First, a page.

In the beginning of Time, the great Creator Reason made the Earth to be a Common Treasury, to preserve Beasts, Birds, Fishes and Man: but not one word was spoken in the beginning, That one branch of mankind should rule over another. And if the Earth be not peculiar to any one branch or branches of mankind…Then is it Free and Common for all, to work together, and eate together.
As we wallow in our 21st-century mires of recession and environmental destruction, gluttonous children of a selfish and profoundly unequal society we seem to have no serious intention of reforming, it’s salutary to read these bracing words from a distant, more hopeful time. In 1649, as Parliament consolidated its triumph in the Civil War and Charles I mounted the scaffold, Gerrard Winstanley and his band of True Levellers climbed St George’s Hill, near Weybridge in Surrey, and began digging the earth to cultivate it for food.
Writing such as this, finding transcendence and exaltation in the simplest, most fundamental things in life, persuaded me to try and set Winstanley to music. Could it work? Winstanley is about collective action, and the act of music-making, of rehearsing and performing, is itself a direct engagement with this idea. Collective music-making embodies the co-operation and togetherness that binds a society together, and none more so than choral singing, which, whether a hymn or a requiem, allows us to articulate a shared thought together, not negating the individual but gathering all into a harmony made of many different parts.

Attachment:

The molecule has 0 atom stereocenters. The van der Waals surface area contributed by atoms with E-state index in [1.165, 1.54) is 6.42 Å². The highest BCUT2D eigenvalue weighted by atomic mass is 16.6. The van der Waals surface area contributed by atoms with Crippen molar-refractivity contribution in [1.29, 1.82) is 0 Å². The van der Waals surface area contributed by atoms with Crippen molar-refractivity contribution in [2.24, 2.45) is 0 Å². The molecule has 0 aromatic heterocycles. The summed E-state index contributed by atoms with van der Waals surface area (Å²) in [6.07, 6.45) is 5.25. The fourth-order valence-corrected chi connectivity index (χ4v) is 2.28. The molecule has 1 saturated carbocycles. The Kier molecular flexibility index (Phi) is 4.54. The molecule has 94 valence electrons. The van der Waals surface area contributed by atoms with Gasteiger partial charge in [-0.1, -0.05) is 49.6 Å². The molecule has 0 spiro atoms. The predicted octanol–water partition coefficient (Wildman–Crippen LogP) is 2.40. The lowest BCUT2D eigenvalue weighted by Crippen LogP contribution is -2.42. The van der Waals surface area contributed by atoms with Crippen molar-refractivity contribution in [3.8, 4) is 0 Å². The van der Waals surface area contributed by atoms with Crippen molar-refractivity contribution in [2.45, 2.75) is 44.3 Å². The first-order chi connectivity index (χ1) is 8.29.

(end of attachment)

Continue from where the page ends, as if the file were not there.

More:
Winstanley’s words, the product of an individual mind but aspiring to a collective ideal, fit perfectly into the mouths of a choir. My new work, The Freedom of the Earth, for chorus and an ensemble of 10 players, presents these highly modern ideas about society through this pre-eminently co-operative medium. The relation of music and text I envisaged was not so much a traditional ‘setting’, but more of an incorporation of the words into the texture of the music. I imagined two quite contrasted types of group expression: firstly, a rhythmic and energetic type of music, modelled on the idea of a street demonstration, where many voices are raised in protest, sometimes altogether, sometimes apart, sometimes clearly, sometimes lost in the crowd. Then the second part of the piece, setting texts from Winstanley’s great manifesto The True Levellers Standard Advanced, moves out of the streets, away from the city and onto the land, weaving together many independent strands of hymn-like material in different sections of the choir, as Winstanley describes the work of the Diggers and their aims.
At the centre, between these two halves, stand the words Winstanley claimed to have heard “in a Trance”:
Work together, Eate Bread together, Declare all this abroad.
An incredibly simple phrase, embodying the deepest aspirations. A society built on these foundations would be a big society indeed.
The Freedom of the Earth will be performed by New London Chamber Choir and London Sinfonietta
Monday 13 June
To read the full article as published by the Guardian, please click here.